When a relationship ends, regardless of whose decision it was, there is often a sense of loss accompanied by a period when we question our choices and our values. This sense of loss is perhaps a disappointment in ourselves for our perceived ‘failure’, possibly due to our concern for our children, or potentially due to undeniably missing the intimate bond we once had with our partner. This sense of loss and the questioning is human nature and to be expected. The bad news is that we can occasionally get caught up in the emotions affiliated with the questioning. Rumination (over-thinking) ensues and our inner-critic is cued, both of which can lead to self-doubt, anxiety and depression.
The good news is that you have the ability to prevent these ruminations and manage your emotions in a manner that boosts your confidence, stabilises your thoughts and can even help you sleep at night. This ability lies in the practice of mindfulness and its’ capacity to empower you is limitless.
Defined by Jon Kabat-Zinn, mindfulness is ‘the awareness that arises from paying attention, on purpose, in the present moment, without judgement’. The simplest way to begin practicing mindfulness is through breath awareness, although it can be practiced through essentially any activity by simply focusing your attention on what you are doing. Initially during this process, your thoughts will refuse to be tethered, behaving like little pests popping up regularly. These thoughts will attempt to distract you, but only as much as you allow them to. This is completely normal, and part of the process ~ you simply recognise the thoughts, dismiss them and return your attention back to what it was you were focusing on.
Starting a mindfulness practice can be easy for some and challenging for others. The first thing is to understand that the aim is to become aware of distracting thoughts, not to switch them off. Next follow these helpful tips to start your mindfulness journey.
Tips for Beginning a Mindfulness Practice
Select a time of day that works for you and dedicate this time each day.
Start small with 2 minutes and build up to 20 minutes over a few weeks or months.
Persist in the face of obstacles & distracting thoughts.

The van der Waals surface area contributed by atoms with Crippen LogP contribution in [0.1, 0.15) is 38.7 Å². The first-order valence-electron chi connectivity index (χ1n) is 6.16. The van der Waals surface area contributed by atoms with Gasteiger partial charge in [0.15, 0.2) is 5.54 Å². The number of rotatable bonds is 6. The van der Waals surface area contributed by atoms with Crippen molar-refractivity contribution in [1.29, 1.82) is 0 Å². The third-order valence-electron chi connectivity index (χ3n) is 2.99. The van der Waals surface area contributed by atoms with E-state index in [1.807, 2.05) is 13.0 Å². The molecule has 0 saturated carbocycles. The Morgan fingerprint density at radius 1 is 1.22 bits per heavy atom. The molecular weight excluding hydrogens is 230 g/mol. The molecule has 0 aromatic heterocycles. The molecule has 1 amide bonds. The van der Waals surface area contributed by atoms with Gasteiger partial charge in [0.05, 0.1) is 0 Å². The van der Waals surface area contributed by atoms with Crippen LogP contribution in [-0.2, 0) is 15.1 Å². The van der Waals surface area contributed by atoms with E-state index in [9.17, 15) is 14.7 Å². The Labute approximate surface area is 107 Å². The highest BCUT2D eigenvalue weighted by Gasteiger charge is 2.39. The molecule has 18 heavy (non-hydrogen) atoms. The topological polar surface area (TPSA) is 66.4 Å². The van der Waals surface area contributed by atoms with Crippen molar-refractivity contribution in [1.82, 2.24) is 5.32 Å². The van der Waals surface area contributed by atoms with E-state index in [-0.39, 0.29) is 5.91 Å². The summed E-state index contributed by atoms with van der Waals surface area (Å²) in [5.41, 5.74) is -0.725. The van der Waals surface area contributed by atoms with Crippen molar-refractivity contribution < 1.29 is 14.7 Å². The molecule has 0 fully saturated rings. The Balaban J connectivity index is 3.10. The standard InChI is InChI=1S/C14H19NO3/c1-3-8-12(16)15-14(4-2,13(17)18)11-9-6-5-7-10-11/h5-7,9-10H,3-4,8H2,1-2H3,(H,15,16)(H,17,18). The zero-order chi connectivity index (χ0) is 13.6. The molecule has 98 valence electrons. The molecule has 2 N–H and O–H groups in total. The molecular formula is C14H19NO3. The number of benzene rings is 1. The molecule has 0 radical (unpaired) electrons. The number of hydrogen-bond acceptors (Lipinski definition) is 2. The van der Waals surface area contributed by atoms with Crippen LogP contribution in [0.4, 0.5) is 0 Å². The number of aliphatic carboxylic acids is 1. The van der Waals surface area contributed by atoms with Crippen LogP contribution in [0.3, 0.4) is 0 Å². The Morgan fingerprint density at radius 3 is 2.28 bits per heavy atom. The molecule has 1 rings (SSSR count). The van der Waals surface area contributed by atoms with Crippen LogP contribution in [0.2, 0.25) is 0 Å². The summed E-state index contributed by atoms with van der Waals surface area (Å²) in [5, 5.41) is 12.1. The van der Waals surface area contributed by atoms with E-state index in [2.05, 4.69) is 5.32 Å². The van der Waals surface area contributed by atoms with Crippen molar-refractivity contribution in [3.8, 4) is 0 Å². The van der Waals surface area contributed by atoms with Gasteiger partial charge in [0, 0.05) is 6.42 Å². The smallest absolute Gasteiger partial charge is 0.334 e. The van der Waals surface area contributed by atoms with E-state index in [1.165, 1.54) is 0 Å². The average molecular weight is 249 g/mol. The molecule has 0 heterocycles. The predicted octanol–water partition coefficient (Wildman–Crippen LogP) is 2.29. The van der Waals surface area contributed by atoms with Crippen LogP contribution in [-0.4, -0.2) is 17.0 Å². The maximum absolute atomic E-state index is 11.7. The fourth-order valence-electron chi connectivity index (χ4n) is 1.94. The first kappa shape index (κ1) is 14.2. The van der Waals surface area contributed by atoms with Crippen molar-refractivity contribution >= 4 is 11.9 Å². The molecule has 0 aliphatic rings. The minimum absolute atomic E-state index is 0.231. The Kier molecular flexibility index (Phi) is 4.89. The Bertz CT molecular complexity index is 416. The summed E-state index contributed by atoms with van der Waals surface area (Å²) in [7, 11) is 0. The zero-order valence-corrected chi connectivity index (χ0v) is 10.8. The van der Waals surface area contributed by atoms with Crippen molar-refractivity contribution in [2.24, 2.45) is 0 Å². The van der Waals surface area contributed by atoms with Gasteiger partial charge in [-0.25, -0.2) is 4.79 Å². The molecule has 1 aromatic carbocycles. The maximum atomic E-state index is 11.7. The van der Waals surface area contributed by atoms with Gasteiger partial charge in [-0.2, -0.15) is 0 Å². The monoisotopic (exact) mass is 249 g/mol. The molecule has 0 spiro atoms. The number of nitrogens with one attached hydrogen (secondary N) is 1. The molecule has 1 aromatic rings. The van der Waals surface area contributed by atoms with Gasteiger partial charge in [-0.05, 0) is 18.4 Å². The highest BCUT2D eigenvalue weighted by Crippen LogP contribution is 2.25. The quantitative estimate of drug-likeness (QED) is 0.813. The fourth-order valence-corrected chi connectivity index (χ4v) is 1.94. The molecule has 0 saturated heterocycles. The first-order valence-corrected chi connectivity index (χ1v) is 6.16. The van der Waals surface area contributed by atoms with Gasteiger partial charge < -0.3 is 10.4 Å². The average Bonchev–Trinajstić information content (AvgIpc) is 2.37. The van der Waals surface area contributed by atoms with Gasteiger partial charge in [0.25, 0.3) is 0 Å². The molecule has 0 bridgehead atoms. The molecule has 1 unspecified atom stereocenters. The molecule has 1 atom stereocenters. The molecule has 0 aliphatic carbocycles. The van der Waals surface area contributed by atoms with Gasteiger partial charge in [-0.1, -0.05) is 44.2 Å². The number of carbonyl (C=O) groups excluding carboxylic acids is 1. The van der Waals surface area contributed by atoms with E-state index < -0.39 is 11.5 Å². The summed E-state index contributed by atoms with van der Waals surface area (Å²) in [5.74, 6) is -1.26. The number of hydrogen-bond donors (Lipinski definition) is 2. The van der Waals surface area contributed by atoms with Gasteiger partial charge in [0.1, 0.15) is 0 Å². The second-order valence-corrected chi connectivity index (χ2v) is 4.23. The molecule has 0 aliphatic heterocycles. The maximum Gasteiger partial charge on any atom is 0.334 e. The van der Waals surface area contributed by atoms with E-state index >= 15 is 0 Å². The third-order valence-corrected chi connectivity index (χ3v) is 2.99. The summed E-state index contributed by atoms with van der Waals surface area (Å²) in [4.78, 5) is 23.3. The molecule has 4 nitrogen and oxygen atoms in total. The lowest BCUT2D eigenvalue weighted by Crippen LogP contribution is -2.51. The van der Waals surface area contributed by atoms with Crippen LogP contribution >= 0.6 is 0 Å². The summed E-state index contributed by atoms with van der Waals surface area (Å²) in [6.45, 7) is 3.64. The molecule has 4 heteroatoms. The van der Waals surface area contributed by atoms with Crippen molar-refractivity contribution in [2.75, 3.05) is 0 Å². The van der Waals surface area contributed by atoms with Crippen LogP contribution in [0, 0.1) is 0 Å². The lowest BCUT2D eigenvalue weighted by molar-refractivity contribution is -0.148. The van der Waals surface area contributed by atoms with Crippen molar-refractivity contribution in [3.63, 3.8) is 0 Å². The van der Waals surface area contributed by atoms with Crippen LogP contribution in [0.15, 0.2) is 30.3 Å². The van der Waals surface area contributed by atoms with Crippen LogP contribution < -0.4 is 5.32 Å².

Try applying to any routine activity such as showering, brushing your teeth or eating.
Try a few different APPS and see which one works for you.
There are plenty of APPS that can help with guided meditations ranging from breath awareness to body scans. Headspace is a popular paid APP that keeps track of your progress and offers various themes through life’s transitions. Smiling Mind is an Australian based not-for-profit APP that also maintains your profile and offers you themes to work with. Insight Timer is free, maintains a profile and offers a variety of meditations from teachers across the globe
Mindfulness has countless benefits and plenty of scientific evidence supporting its’ effectiveness, despite recent mainstream media review. Many organisations are now using mindfulness to increase productivity and performance, to bolster stress management programs and elevate employee engagement. Mindful Based Stress Reduction (MBSR) is a program that offers those from all walks of life an 8-week course-based approach with others, to learn about mindfulness with a practical foundation that teaches the basics. Alternatively, you can source a one-on-one coach to help you begin your mindfulness practice.
Mindfulness is a gift that we all have and can utilise throughout life, regardless of what we are going through. I’ll leave you with a quote from Eckhart Tolle that helped me understand the core of mindfulness and truly resonated when I was going through a transition:
“What a liberation to realise the voice in my head is not who I am”.
Having a one-on-one coach to support you during this transition can assist with the feelings, emotions and uncertainty you may be faced with. Contact Kirsten today to harness your strengths and empower you during this challenging time.